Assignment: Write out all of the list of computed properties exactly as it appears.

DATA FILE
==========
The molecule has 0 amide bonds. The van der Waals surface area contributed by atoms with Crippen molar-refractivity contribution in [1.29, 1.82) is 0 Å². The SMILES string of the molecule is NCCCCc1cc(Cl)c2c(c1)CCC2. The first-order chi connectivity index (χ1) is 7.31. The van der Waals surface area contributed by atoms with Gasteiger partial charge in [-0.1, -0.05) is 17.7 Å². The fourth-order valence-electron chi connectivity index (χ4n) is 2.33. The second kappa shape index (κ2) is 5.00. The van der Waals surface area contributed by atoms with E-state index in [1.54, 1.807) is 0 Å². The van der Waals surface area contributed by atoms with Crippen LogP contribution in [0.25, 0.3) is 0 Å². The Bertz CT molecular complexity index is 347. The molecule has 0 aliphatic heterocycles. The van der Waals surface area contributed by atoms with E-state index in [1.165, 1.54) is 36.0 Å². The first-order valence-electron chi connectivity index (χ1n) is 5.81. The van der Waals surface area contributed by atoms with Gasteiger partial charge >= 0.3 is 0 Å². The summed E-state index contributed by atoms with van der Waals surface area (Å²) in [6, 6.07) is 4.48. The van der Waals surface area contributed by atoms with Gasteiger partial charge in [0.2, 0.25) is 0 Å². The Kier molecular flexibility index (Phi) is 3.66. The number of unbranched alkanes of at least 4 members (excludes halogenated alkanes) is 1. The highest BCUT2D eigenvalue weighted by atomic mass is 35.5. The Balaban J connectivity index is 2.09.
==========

The molecule has 0 amide bonds. The van der Waals surface area contributed by atoms with Crippen molar-refractivity contribution in [1.29, 1.82) is 0 Å². The SMILES string of the molecule is NCCCCc1cc(Cl)c2c(c1)CCC2. The first-order chi connectivity index (χ1) is 7.31. The van der Waals surface area contributed by atoms with Gasteiger partial charge in [-0.1, -0.05) is 17.7 Å². The fourth-order valence-electron chi connectivity index (χ4n) is 2.33. The second kappa shape index (κ2) is 5.00. The van der Waals surface area contributed by atoms with E-state index in [1.54, 1.807) is 0 Å². The van der Waals surface area contributed by atoms with Crippen LogP contribution in [0.25, 0.3) is 0 Å². The Bertz CT molecular complexity index is 347. The molecule has 0 aliphatic heterocycles. The van der Waals surface area contributed by atoms with E-state index in [1.165, 1.54) is 36.0 Å². The first-order valence-electron chi connectivity index (χ1n) is 5.81. The van der Waals surface area contributed by atoms with Gasteiger partial charge >= 0.3 is 0 Å². The summed E-state index contributed by atoms with van der Waals surface area (Å²) in [6, 6.07) is 4.48. The van der Waals surface area contributed by atoms with Gasteiger partial charge in [0.2, 0.25) is 0 Å². The Kier molecular flexibility index (Phi) is 3.66. The number of unbranched alkanes of at least 4 members (excludes halogenated alkanes) is 1. The highest BCUT2D eigenvalue weighted by atomic mass is 35.5. The Balaban J connectivity index is 2.09.